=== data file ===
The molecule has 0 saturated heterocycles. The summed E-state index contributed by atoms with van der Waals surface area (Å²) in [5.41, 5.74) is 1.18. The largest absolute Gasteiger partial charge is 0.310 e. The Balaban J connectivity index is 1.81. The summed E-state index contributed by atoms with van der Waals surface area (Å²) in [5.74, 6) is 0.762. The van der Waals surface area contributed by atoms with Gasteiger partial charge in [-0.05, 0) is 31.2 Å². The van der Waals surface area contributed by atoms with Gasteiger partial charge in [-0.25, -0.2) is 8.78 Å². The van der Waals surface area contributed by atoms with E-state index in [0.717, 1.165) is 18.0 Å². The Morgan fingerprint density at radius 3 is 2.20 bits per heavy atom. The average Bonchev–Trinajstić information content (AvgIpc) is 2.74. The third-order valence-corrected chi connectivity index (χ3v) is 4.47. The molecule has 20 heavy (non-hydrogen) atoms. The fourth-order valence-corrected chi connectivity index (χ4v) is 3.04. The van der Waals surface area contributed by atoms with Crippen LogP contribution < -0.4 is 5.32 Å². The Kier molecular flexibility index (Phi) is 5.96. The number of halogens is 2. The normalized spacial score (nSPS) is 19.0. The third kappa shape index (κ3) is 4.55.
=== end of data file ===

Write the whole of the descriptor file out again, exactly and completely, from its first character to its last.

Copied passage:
The molecule has 0 saturated heterocycles. The summed E-state index contributed by atoms with van der Waals surface area (Å²) in [5.41, 5.74) is 1.18. The largest absolute Gasteiger partial charge is 0.310 e. The Balaban J connectivity index is 1.81. The summed E-state index contributed by atoms with van der Waals surface area (Å²) in [5.74, 6) is 0.762. The van der Waals surface area contributed by atoms with Gasteiger partial charge in [-0.05, 0) is 31.2 Å². The van der Waals surface area contributed by atoms with Gasteiger partial charge in [-0.25, -0.2) is 8.78 Å². The van der Waals surface area contributed by atoms with E-state index in [0.717, 1.165) is 18.0 Å². The Morgan fingerprint density at radius 3 is 2.20 bits per heavy atom. The average Bonchev–Trinajstić information content (AvgIpc) is 2.74. The third-order valence-corrected chi connectivity index (χ3v) is 4.47. The molecule has 20 heavy (non-hydrogen) atoms. The fourth-order valence-corrected chi connectivity index (χ4v) is 3.04. The van der Waals surface area contributed by atoms with Crippen LogP contribution < -0.4 is 5.32 Å². The Kier molecular flexibility index (Phi) is 5.96. The number of halogens is 2. The normalized spacial score (nSPS) is 19.0. The third kappa shape index (κ3) is 4.55.